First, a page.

Monday, 27 September 2010

I Am A Twitterholic!



Alethea, over at Mom-on-a-Wire has tagged me in the Twitterholic meme, originally created by Kate. You have to answer the questions, then tag other unsuspecting addicts lovely bloggers.



When did you join Twitter?
(You can find the exact date at bwitterday.com)
I actually joined Twitter June 22nd, 2009, but I think it's fair to say that I didn't really actively use it until some point early this year. 

Why did you join Twitter?
I think my main reason was that I had seen so much about it in the media and was curious. Plus, I was drawn in by the promise of celebrities to stalk!

Who is/was your oldest follower? Who did you follow first? Tell me all about them. 
(firstfivefollowers.com will give you this info)
The person I first followed was Stephen Fry (isn't everyone's?)
The first person who followed me is - believe it or not - Gene Hunt


Do you have any celebrities following you or have you ever had a DM from a celeb?
I think the most famous person is John Cleese. I have no idea why, other than I think I may have been the first person to react to a tweet he once sent! I keep the e-mail from Twitter stating that he is following me under my bed. As he is a Comedy God I do wonder what he sees in my mundane witterings about work and children!

If you could follow anyone who is not on Twitter - alive, dead, real or fictional - on Twitter who would it be?
I know it's predictable, but Albert Einstein - I think he'd give good tweet!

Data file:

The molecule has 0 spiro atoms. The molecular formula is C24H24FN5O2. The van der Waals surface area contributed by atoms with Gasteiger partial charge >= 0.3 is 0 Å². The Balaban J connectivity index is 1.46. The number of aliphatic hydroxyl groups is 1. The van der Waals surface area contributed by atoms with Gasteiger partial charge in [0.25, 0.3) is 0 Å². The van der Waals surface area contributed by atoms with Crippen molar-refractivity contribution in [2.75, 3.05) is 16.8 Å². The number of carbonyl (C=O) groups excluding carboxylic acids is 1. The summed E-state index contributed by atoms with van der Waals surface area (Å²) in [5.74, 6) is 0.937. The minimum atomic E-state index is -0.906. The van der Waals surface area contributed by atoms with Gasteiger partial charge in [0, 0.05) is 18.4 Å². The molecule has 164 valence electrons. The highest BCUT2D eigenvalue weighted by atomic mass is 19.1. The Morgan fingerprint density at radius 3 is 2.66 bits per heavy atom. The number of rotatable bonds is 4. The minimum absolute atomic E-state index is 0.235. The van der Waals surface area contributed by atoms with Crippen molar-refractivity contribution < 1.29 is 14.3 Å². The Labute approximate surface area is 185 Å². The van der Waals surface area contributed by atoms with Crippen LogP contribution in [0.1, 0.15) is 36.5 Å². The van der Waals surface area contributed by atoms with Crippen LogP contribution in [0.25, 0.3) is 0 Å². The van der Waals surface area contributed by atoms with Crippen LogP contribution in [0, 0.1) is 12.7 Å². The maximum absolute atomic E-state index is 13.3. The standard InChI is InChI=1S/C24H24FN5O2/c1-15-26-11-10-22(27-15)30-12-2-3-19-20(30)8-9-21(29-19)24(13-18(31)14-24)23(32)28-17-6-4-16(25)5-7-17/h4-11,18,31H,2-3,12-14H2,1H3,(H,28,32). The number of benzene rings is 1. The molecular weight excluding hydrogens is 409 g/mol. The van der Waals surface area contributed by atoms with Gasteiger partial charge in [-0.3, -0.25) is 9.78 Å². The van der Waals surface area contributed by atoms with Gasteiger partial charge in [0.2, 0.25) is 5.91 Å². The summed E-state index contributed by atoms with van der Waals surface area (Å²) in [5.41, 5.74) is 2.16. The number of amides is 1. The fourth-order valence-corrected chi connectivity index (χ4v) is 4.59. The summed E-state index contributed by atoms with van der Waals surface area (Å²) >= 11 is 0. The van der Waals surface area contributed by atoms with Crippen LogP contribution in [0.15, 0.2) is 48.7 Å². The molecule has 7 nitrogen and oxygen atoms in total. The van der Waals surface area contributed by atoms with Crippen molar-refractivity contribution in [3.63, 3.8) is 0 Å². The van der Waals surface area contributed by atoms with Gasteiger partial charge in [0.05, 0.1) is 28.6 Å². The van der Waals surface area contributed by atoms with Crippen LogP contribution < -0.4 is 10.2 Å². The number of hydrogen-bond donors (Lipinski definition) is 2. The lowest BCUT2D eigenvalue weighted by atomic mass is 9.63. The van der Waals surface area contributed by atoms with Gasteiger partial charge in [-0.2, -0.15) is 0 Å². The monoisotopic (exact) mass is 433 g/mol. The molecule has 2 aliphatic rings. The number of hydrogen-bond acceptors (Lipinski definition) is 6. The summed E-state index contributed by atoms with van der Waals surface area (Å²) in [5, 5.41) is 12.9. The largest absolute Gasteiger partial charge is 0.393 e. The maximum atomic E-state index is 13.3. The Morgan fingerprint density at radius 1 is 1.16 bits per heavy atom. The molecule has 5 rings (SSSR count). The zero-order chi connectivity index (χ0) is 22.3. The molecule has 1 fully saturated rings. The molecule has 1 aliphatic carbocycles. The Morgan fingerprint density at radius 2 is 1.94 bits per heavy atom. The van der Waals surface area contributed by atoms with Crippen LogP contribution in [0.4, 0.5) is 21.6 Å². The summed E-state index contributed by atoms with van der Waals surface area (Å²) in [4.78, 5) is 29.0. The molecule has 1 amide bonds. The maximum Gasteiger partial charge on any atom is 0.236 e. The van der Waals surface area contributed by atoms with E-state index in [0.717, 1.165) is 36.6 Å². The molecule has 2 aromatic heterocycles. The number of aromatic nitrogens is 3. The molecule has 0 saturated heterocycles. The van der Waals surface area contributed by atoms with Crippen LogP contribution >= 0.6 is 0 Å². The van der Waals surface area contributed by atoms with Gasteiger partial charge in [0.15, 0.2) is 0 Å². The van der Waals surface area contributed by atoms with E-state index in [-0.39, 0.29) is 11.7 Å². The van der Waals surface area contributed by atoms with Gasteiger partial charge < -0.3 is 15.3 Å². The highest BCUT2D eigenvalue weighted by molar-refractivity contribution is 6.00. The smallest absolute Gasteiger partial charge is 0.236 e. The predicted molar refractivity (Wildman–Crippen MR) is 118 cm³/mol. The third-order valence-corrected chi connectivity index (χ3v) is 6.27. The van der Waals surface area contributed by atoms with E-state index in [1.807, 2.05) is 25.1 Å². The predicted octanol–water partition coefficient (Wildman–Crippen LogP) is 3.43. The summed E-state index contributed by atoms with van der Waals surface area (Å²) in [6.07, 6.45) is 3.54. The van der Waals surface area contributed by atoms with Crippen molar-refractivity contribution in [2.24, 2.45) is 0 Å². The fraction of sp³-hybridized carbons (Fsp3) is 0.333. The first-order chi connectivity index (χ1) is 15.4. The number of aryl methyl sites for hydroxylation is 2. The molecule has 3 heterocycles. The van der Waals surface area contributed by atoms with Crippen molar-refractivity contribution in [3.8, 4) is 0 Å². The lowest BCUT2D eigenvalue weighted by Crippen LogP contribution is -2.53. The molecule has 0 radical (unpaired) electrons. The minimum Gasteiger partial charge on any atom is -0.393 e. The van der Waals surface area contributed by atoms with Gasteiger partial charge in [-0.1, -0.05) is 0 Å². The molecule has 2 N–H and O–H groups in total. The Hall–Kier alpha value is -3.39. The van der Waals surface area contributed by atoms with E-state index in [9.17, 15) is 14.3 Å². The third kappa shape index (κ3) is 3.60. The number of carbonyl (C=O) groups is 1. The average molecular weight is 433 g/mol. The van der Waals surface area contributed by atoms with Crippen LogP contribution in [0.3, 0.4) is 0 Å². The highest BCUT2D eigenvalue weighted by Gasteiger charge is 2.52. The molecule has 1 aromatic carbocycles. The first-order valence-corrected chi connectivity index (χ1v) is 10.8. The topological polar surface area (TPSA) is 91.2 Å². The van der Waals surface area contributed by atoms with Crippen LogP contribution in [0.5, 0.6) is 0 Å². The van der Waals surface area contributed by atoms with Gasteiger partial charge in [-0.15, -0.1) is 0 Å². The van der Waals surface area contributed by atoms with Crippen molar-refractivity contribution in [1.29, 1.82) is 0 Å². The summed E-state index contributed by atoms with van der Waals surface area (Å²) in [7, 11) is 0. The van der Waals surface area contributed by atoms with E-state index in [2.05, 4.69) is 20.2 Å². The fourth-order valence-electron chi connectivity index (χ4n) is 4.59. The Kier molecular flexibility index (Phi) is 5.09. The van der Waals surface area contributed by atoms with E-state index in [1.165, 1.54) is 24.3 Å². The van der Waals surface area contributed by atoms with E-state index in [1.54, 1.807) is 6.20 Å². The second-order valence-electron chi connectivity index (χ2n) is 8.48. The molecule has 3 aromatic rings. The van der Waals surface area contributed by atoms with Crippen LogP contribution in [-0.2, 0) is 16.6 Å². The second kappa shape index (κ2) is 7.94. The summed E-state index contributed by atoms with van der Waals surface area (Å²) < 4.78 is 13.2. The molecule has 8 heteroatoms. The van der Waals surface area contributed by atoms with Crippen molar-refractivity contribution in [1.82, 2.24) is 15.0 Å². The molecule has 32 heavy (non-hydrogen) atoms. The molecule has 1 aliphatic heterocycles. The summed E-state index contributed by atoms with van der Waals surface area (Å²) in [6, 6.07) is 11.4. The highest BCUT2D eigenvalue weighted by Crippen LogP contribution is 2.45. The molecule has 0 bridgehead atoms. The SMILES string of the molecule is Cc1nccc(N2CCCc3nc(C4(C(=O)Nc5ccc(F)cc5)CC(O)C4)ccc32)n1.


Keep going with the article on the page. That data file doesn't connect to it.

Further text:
Which came first Twitter or the Blog?
Twitter. I detailed why in my first ever post

I would now like to tag: 
Chrissie at Mediocre Mum

To have a go, the rules are:
Nick the badge and mention the person who tagged you.
Answer the questions.
Select some more fab bloggers who tweet to continue the meme.

Friday, 24 September 2010

Can We Ditch The Term "Working Mother", Please?


This post was written for the Working Mother's Carnival, hosted by Holly over at It's a Mummy's Life. Once the carnival is closed, I'll post the final link where you can also visit other entries. If you want to participate, post your contribution and then e-mail Holly the link by 15th October.

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I am a working mother. No secret there. If I think about it logically, it describes what I spend most of my life doing. For 35 hours a week, I am contracted to serve my employer. Sometimes I even do a little more than that (what can I say, I'm dedicated). The rest of the week I spend with my children. You could even argue that being a mother is not a job, but a status, a fact - I am a mother 24 hours a day, 7 days a week, regardless of whether or not I am at work.

This post is not about the rights and wrongs, the pros and cons, the tos and fros of working vs not working when you are a mother. It is, however, about the terminology "working mother". Despite the fact that factually it describes me very well, the phrase itself riles me - for three main reaons. (I am disregarding the fact that it does not encompass all the other things I am/do on a regular basis. I don't even have a problem with labels per se; I acknowledge that they can be a useful shorthand.)